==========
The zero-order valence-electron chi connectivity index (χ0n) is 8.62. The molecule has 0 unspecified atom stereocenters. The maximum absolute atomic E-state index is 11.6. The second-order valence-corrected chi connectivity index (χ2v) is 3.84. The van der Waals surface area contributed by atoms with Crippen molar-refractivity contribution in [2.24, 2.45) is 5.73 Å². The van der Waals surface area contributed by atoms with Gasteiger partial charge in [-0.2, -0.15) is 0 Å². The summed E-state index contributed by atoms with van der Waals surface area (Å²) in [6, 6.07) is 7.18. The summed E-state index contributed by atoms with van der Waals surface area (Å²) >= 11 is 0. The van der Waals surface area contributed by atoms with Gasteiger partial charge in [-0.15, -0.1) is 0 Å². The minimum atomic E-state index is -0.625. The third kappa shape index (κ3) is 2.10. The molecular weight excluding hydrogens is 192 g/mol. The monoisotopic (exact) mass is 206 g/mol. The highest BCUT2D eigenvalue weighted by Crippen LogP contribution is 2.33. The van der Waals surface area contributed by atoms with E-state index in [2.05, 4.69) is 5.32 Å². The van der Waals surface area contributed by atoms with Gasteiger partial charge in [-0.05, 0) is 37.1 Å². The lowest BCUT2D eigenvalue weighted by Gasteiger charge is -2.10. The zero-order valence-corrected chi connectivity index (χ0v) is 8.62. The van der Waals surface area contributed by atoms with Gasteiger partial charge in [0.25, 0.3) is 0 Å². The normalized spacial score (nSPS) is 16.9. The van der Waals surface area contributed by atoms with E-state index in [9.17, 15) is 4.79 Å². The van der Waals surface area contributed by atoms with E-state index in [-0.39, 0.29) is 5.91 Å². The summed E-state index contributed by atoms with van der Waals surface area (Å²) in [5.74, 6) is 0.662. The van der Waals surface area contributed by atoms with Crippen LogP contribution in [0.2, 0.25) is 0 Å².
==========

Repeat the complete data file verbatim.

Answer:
The zero-order valence-electron chi connectivity index (χ0n) is 8.62. The molecule has 0 unspecified atom stereocenters. The maximum absolute atomic E-state index is 11.6. The second-order valence-corrected chi connectivity index (χ2v) is 3.84. The van der Waals surface area contributed by atoms with Crippen molar-refractivity contribution in [2.24, 2.45) is 5.73 Å². The van der Waals surface area contributed by atoms with Gasteiger partial charge in [-0.2, -0.15) is 0 Å². The summed E-state index contributed by atoms with van der Waals surface area (Å²) in [6, 6.07) is 7.18. The summed E-state index contributed by atoms with van der Waals surface area (Å²) >= 11 is 0. The van der Waals surface area contributed by atoms with Gasteiger partial charge in [-0.15, -0.1) is 0 Å². The minimum atomic E-state index is -0.625. The third kappa shape index (κ3) is 2.10. The molecular weight excluding hydrogens is 192 g/mol. The monoisotopic (exact) mass is 206 g/mol. The highest BCUT2D eigenvalue weighted by Crippen LogP contribution is 2.33. The van der Waals surface area contributed by atoms with E-state index in [2.05, 4.69) is 5.32 Å². The van der Waals surface area contributed by atoms with Gasteiger partial charge in [-0.05, 0) is 37.1 Å². The lowest BCUT2D eigenvalue weighted by Gasteiger charge is -2.10. The zero-order valence-corrected chi connectivity index (χ0v) is 8.62. The van der Waals surface area contributed by atoms with Gasteiger partial charge in [0.25, 0.3) is 0 Å². The normalized spacial score (nSPS) is 16.9. The van der Waals surface area contributed by atoms with E-state index in [9.17, 15) is 4.79 Å². The van der Waals surface area contributed by atoms with E-state index in [-0.39, 0.29) is 5.91 Å². The summed E-state index contributed by atoms with van der Waals surface area (Å²) in [5.74, 6) is 0.662. The van der Waals surface area contributed by atoms with Crippen LogP contribution in [0.2, 0.25) is 0 Å².